P67 Roundup Part Twotacohunter52 - September 8, 2011
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The Sapphire P67 Pure Black Hydra may have been equipped with the widely known and used AMI BIOS, but AMI is becoming a thing of the past due to the EFI BIOS. Older users may have liked navigating through their systems settings with a keyboard, but that's pretty much been replaced in EFI BIOS. The mouse is now the navigation interface for these OS-like BIOS, which some users will like instantly, while others will need to get used to it. Both the ASUS SABERTOOTH and the ASUS P8P67 Deluxe use uEFI (Unified Extensible Firmware Interface) BIOS. I'll be going through the main bits of it now.
Right off the bat, the EZ Mode will tell you important system information as well as the date, time, and how long the CPU has been used. Below this information are temperature monitors, voltage monitors, and fan speed monitors. There are also a few presets for you to choose from depending on whether you want silence, energy savings, or performance. Moving over to the advanced menu gives us a slightly more "BIOS" looking screen, with a total of six menus to go through.
Moving on to the AI Tweaker menu will allow you to overclock your hardware. In order to overclock in the uEFI BIOS, you'll need to first change the AI Overclock Tuner from Auto to Manual. It can also be switched to XMP, which will automatically optimize settings for you. Once you select Manual, a myriad of other options will appear. These include voltage controls, memory timings, CPU Ratio, and Turbo Mode Parameters. You'll also notice the EPU Power Saving Mode and the OC Tuner. The EPU Power Saving Mode does exactly what its name implies and helps you lower the usage of your computer. OC Tuner will allow you to automatically overclock your system.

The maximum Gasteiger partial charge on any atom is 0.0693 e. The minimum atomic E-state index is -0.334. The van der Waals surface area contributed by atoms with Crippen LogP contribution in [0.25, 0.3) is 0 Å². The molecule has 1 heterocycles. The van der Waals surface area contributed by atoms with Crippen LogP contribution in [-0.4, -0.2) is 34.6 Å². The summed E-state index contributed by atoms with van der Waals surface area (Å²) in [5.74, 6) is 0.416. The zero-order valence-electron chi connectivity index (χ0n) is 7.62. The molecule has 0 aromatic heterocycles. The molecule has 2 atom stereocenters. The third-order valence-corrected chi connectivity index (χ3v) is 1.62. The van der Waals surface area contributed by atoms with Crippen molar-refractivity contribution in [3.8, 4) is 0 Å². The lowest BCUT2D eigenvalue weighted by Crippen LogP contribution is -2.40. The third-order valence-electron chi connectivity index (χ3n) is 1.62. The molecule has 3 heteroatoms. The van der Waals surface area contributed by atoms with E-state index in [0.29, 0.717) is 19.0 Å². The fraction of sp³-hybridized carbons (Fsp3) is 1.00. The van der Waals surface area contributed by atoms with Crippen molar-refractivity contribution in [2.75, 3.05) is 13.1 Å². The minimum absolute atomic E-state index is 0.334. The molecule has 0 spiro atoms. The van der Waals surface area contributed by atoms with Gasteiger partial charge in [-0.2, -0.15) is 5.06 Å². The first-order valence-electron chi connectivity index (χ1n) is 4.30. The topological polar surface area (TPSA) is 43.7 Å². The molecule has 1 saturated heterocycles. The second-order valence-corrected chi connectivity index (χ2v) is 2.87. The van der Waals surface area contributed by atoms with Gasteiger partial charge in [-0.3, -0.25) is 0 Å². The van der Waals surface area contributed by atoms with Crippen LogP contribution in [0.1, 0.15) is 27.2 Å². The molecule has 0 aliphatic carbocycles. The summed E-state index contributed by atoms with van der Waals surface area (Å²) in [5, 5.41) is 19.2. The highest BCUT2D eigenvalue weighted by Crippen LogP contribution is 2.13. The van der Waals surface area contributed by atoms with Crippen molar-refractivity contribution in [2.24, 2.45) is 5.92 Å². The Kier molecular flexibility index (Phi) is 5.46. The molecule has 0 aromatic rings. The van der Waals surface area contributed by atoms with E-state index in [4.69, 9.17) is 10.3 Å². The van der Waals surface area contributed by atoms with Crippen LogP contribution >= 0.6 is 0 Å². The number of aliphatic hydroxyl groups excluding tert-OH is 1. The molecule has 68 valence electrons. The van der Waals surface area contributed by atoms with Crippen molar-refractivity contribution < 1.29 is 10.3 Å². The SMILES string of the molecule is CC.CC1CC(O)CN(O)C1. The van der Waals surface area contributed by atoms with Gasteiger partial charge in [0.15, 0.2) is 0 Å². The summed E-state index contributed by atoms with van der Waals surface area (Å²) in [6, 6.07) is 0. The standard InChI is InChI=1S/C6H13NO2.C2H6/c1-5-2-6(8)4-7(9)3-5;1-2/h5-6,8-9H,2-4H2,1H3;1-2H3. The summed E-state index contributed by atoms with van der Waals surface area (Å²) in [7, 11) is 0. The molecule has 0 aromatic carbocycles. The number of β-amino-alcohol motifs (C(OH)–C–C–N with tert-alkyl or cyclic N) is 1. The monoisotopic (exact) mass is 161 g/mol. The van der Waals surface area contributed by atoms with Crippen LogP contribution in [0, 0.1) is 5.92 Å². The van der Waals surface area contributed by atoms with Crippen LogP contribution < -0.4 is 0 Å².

The good old Advanced section of the uEFI BIOS will allow you to adjust a few more settings for the CPU under the CPU Configuration menu. You'll also be able to adjust PCH, SATA, USB, APH, and Onboard Device settings.
The purpose of the Monitor section should be fairly obvious. Here you'll be able to monitor fan speeds, voltages, and temperatures.
Next up is the Boot section. Here you'll be able to enable/disable NumLock on bootup, the full screen logo, and wait for F1. You'll also be able to adjust whether the uEFI will start in EZ Mode or Advanced mode. Oh yeah, you'll be able to change the order of your boot devices as well!
Last, but not least, the Tool section. Here you'll be able to flash your BIOS using the ASUS EZ Flash 2 utility. You'll also be able to save up to eight BIOS profiles in the ASUS O.C. Profile. If that's not enough for you, you can use the ASUS SPD Information option to view information stored on the SPD chip of the memory modules.
Now that we've seen the BIOS, let's see what these babies can do!